FIRST-PERSON: My church, my family & autism

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FIRST-PERSON: My church, my family & autism

EDITOR'S NOTE: Today (April 2) is World Autism Awareness Day

CHURCH HILL, Tenn. (BP) -- Every time I refer to our church family in a conversation, my heart swells with appreciation as I get to share about a group of people who have embraced our autism journey.

Even though our home church is a great illustration of the love that can be found inside the walls of the local church, Jesus was the greatest example of all.

In Matthew, chapter 8, we read about Jesus healing the sick and the lame. We see the perfect example of love without boundaries or suspicion. Jesus came into the midst of their struggle and lifted their burdens.

So many autism families find themselves alone and without hope. In recent years there has been a push for more awareness and acceptance of the challenges of autism. The local church has a grand opportunity to serve this unique people group. However, because of their very special needs, the reality of serving them can seem like a daunting task.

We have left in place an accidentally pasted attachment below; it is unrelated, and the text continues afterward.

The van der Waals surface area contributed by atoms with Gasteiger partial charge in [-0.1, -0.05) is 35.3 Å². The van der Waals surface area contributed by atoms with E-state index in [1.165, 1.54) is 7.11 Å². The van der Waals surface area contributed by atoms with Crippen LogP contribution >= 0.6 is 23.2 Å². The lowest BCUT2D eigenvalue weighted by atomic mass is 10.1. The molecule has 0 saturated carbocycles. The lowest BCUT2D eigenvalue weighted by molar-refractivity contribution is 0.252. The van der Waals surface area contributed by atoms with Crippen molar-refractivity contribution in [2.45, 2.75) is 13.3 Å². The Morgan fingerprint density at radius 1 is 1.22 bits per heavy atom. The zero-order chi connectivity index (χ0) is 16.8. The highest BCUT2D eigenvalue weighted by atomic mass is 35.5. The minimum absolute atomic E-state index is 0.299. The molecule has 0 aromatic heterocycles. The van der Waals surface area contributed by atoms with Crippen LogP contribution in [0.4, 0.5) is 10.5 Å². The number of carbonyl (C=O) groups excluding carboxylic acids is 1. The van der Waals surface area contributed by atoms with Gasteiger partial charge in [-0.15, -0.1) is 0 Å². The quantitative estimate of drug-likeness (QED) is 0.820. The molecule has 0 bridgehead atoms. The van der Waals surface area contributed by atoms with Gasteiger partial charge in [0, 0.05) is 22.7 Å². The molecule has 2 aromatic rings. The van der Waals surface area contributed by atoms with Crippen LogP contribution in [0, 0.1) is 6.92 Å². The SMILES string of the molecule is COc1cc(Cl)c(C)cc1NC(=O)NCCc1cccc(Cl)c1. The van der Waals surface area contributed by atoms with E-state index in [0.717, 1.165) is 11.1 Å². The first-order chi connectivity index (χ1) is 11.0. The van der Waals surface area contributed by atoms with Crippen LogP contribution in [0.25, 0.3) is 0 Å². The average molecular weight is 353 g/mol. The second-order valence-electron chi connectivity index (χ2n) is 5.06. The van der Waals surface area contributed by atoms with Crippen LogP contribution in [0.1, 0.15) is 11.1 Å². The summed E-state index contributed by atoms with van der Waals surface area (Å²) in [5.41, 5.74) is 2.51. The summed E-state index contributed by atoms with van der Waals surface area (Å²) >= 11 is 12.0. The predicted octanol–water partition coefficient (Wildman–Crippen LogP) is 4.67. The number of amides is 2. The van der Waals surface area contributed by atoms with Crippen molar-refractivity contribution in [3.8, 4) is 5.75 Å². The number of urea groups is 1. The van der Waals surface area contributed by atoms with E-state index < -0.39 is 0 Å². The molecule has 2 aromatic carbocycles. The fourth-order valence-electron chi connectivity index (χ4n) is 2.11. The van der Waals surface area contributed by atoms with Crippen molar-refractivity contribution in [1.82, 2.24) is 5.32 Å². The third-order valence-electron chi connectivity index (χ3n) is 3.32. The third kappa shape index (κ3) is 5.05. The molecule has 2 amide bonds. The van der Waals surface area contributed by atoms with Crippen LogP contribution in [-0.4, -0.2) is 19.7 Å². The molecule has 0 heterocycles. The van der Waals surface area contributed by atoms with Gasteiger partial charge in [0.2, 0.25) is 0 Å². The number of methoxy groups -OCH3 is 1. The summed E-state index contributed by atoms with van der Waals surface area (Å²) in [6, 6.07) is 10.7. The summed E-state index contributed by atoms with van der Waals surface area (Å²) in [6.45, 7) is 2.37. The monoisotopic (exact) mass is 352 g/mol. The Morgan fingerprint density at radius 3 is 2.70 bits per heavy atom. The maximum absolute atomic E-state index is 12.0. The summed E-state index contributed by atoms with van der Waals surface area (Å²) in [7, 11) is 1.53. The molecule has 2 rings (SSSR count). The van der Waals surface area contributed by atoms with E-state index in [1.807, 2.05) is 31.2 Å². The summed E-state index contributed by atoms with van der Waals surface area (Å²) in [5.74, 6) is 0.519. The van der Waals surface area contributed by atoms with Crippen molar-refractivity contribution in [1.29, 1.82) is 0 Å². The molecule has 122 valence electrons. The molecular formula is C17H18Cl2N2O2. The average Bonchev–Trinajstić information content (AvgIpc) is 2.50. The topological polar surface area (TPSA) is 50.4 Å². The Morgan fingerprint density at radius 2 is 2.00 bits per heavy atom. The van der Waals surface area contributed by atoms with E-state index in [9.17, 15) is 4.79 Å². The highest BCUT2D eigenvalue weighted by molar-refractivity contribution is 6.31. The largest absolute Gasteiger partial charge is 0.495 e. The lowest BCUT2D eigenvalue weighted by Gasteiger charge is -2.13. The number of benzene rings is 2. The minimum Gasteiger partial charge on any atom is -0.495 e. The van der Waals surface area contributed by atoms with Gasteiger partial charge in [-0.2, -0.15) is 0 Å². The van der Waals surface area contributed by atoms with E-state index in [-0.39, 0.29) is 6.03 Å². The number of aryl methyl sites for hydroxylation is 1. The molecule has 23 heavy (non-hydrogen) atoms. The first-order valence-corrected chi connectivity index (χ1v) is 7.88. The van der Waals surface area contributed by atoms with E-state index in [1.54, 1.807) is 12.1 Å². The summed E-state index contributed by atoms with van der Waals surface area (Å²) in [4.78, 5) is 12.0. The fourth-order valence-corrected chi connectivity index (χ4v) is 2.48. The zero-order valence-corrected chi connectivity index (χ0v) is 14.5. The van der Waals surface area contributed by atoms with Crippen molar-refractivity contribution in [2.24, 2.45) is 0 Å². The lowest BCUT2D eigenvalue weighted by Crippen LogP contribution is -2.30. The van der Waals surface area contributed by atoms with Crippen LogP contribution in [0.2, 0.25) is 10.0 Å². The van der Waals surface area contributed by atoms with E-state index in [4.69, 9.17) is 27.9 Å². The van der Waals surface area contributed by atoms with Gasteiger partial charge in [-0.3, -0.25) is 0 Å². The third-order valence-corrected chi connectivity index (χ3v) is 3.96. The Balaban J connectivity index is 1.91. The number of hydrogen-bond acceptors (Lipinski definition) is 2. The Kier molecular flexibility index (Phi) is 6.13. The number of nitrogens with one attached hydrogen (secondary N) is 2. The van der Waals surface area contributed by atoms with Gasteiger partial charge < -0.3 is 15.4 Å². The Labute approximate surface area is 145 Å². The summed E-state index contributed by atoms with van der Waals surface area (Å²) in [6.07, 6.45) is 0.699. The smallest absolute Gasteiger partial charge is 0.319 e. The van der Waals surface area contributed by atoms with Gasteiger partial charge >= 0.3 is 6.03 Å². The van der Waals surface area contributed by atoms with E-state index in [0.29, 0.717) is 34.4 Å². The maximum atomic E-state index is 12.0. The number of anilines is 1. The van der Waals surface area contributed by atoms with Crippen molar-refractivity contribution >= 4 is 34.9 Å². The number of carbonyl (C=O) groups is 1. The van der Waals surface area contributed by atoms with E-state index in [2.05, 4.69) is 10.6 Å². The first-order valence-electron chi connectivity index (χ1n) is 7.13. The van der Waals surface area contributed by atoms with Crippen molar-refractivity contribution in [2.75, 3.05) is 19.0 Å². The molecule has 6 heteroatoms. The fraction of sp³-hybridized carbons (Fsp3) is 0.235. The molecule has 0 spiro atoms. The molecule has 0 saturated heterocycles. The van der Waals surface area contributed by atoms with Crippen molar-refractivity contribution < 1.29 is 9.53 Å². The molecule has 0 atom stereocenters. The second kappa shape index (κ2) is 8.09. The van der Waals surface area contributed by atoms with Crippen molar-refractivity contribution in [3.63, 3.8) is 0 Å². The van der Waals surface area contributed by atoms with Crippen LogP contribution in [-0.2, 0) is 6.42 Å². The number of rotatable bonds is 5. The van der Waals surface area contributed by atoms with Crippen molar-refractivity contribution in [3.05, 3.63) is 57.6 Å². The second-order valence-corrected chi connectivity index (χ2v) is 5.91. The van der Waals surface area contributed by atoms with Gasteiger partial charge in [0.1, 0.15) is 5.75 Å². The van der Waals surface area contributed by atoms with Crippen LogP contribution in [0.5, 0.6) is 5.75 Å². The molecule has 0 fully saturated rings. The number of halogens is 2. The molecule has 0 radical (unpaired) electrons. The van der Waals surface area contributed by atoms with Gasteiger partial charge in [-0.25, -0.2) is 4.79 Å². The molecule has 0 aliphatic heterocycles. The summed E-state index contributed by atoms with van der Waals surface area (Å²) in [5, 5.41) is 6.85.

Because our family has experienced firsthand living life in the margins with autism, we know what a blessing the local church can be.

Here are some ways that Ridgeview Baptist Church in Church Hill, Tenn., has opened their doors and their hearts to our special needs family:

They were willing.

Our pastor leads the way when it comes to being open to thinking outside of tradition. Jon Rogers sees those who are hurting and encourages others to step up, step beyond their comfort zones, and help.

They were equipped.

Our church ensures that we equip the saints to serve the Lord. Because the truth of God's Word has been preached and put into place, God's people were prepared to take on the special task of serving in a different way -- a special way.

They didn't assume.

Instead of assuming that we could handle things on our own, our church went out of their way to ask how they can help better accommodate our child with autism.

They put words into action.

Not only did they talk about how they were going to adjust the way certain things are done, we started seeing these changes soon after our son received his diagnosis.

They trusted and obeyed God.

In the beginning there were more questions than answers, but they knew that God would provide.

Now, I get to share our experience with other autism families and am confident when inviting them for Sunday School or worship.

Since the beginning of our journey, we have had complete support and understanding from our church and it has made all the difference in our lives.



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